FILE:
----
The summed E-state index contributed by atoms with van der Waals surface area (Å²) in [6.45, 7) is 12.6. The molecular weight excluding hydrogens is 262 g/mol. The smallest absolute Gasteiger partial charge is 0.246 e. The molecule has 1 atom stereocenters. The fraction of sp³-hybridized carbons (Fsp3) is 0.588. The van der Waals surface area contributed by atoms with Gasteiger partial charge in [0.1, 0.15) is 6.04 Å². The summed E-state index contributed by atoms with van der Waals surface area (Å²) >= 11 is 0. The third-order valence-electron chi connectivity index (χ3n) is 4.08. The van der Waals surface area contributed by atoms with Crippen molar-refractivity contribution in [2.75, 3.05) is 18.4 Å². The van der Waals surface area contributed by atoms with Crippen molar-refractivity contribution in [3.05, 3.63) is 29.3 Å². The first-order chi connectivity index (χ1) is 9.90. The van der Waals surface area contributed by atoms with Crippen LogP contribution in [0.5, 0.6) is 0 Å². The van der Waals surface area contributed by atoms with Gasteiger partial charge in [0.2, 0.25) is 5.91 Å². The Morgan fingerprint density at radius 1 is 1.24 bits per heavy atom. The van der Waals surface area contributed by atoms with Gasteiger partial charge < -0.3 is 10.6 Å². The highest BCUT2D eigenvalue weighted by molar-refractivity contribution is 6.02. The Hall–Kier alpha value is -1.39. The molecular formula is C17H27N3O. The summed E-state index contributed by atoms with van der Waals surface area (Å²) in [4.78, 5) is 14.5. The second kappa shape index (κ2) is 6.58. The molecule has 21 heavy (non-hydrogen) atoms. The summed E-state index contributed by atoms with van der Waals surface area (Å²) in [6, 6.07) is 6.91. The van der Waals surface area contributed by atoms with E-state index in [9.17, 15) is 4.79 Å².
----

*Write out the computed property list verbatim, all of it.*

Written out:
The summed E-state index contributed by atoms with van der Waals surface area (Å²) in [6.45, 7) is 12.6. The molecular weight excluding hydrogens is 262 g/mol. The smallest absolute Gasteiger partial charge is 0.246 e. The molecule has 1 atom stereocenters. The fraction of sp³-hybridized carbons (Fsp3) is 0.588. The van der Waals surface area contributed by atoms with Gasteiger partial charge in [0.1, 0.15) is 6.04 Å². The summed E-state index contributed by atoms with van der Waals surface area (Å²) >= 11 is 0. The third-order valence-electron chi connectivity index (χ3n) is 4.08. The van der Waals surface area contributed by atoms with Crippen molar-refractivity contribution in [2.75, 3.05) is 18.4 Å². The van der Waals surface area contributed by atoms with Crippen molar-refractivity contribution in [3.05, 3.63) is 29.3 Å². The first-order chi connectivity index (χ1) is 9.90. The van der Waals surface area contributed by atoms with Crippen LogP contribution in [0.5, 0.6) is 0 Å². The van der Waals surface area contributed by atoms with Gasteiger partial charge in [0.2, 0.25) is 5.91 Å². The Morgan fingerprint density at radius 1 is 1.24 bits per heavy atom. The van der Waals surface area contributed by atoms with Gasteiger partial charge < -0.3 is 10.6 Å². The highest BCUT2D eigenvalue weighted by molar-refractivity contribution is 6.02. The Hall–Kier alpha value is -1.39. The molecular formula is C17H27N3O. The summed E-state index contributed by atoms with van der Waals surface area (Å²) in [4.78, 5) is 14.5. The second kappa shape index (κ2) is 6.58. The molecule has 21 heavy (non-hydrogen) atoms. The summed E-state index contributed by atoms with van der Waals surface area (Å²) in [6, 6.07) is 6.91. The van der Waals surface area contributed by atoms with E-state index in [9.17, 15) is 4.79 Å².